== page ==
Jan, if I didnt have anyone else, I would have to pay someone or buy a new appliance. There's a difference between bring able to learn to do something yourself so as not to rely on others and not physically being able to it yourself. I would love to be able to do these things, I just can't. I would love to be able to wallpaper/paint instead of waiting for DH to do it, but Frank Spencer would do it better than me! grin

JaponicaTroggs Sun 28-Apr-13 15:22:10

Oh and I wasn't brought up with a "girls can't do these things" attitude, my mum and sisters are great at these things, I am the only practical failure in the family.

LaFataTurchina Sun 28-Apr-13 15:24:06

Where you left it - My dad installed my parents old oven/cooker and was thrown across the room by an electric shock! He was fine luckily.


I know electricity probably doesn't throw people across kitchens but that's the way he tells the story.

BlackeyedSusan Sun 28-Apr-13 15:36:33

oh fuck. I demolished aa non supporting wall in the kitchen. I wallpapered aand painted the living room... 8 months pregnant... and I caan change tyre, and haave done so on more than one occsion. (never at the side of motorway though, that would be silly)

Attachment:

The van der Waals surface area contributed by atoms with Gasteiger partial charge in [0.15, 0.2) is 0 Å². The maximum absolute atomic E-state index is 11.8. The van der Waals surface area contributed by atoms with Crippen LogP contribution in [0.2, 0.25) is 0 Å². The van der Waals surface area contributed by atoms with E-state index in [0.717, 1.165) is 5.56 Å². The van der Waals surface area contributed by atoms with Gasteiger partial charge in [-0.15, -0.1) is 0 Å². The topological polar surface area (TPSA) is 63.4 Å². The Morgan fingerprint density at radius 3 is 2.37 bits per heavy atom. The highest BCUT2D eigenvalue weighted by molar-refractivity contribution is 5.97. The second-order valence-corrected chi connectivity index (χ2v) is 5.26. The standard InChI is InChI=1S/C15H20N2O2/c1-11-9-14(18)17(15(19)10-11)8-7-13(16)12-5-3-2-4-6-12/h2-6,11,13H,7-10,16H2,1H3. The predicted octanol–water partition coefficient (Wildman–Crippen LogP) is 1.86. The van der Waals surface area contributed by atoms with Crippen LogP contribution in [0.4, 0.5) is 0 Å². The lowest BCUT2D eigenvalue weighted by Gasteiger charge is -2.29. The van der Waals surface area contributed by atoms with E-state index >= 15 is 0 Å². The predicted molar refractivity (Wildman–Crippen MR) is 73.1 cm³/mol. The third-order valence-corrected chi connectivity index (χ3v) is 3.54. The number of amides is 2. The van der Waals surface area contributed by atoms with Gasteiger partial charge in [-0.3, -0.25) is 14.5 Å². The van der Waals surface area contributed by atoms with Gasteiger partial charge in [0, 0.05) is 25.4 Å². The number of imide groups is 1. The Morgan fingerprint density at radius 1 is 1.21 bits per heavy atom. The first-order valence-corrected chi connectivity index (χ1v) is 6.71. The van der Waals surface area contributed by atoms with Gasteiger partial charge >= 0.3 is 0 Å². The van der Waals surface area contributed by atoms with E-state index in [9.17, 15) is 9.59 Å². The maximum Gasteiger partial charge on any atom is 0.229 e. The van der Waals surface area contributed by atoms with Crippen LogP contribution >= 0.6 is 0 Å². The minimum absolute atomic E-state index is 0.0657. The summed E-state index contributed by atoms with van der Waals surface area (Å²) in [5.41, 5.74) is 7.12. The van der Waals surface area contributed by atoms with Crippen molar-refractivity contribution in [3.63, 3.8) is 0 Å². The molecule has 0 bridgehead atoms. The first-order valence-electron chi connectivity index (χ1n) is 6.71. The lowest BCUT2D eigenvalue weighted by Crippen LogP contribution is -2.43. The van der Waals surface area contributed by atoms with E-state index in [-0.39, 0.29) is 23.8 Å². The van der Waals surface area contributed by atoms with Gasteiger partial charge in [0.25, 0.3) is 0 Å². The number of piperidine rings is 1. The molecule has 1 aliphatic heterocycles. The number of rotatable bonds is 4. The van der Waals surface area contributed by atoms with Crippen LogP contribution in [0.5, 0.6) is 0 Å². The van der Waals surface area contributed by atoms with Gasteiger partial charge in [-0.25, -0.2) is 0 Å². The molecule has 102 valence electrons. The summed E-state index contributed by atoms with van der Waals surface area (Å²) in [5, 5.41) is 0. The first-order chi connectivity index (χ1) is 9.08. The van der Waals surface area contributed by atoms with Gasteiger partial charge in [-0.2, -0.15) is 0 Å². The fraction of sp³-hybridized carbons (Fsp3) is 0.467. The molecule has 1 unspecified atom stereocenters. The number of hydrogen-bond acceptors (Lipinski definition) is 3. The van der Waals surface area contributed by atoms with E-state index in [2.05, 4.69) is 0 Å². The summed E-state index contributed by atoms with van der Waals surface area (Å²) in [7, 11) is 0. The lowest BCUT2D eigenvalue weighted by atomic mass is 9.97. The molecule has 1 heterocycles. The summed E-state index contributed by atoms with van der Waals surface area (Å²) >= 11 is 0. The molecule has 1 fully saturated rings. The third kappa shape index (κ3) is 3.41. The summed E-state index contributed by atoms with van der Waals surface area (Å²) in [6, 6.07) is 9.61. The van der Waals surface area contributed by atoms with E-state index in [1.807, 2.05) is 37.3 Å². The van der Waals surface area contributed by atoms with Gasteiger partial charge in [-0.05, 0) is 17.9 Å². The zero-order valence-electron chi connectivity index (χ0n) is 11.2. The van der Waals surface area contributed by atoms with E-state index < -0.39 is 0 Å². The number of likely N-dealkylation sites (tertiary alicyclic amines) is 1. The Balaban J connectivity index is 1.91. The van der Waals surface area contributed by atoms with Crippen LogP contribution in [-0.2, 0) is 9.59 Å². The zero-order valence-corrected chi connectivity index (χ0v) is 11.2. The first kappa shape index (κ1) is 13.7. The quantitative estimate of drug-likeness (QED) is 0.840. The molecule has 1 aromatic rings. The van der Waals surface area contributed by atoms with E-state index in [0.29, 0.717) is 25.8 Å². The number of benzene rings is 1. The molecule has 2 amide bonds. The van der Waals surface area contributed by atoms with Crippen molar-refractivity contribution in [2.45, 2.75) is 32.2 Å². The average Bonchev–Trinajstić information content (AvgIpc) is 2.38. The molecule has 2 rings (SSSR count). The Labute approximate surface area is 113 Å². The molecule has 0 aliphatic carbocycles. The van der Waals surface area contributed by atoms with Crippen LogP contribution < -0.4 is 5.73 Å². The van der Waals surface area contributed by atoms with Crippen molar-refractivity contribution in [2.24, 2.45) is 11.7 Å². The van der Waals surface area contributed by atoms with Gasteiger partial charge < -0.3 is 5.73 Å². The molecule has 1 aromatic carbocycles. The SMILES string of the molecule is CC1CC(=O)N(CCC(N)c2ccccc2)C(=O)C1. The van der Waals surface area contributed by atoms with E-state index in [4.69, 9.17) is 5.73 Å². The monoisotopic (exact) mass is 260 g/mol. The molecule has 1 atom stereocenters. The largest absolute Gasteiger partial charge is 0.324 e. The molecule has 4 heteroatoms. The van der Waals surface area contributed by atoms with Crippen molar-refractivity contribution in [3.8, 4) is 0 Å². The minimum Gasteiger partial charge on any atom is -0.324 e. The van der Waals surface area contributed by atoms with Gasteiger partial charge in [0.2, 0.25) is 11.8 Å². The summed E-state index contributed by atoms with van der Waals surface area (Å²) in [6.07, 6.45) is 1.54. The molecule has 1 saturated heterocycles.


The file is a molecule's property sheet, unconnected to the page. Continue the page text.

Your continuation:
did not realise I was supposed to get someone to do it for me.. how silly.

Rosesforrosie Sun 28-Apr-13 17:49:28

Susan, you've missed the point. You are not 'supposed' to do anything, you can do those things or not. With no shame or pride attached.

quoteunquote Sun 28-Apr-13 18:30:17

bRown goes right, R
bLue goes left, L

I'm a bit shock that there are people who can't change a plug.

Japonica

The point is is that wiring one's own plugs (instead of paying an electrician to do it) does not in the least demonstrate that one is hard up (except perhaps at the Guardian). WIring a plug (unlike some of the other things mentioned on this thread) isn't hard to do, and if one needs to do it it is easy to find out how.

MinnesotaNice Sun 28-Apr-13 19:42:31

Another American who has never even heard of wiring plugs!
<<waves to Tee and Cheerful>>

However, my DF did make me change a tire before taking me to get my driver's license. In fact, at the age of 16, he first made me take the tire off, then put it back on myself. The one time I actually needed this skill, I couldn't get the lug nuts off and the garage who ended up doing it said it was never going to happen as they had rusted on.

I think changing a tire oneself is less relevant today with the prevalence of cell phones to call for professional assistance. Especially with the fact that it seems most already pay for roadside assistance so why not use it? (Although if you don't have cell coverage, you may be screwed.)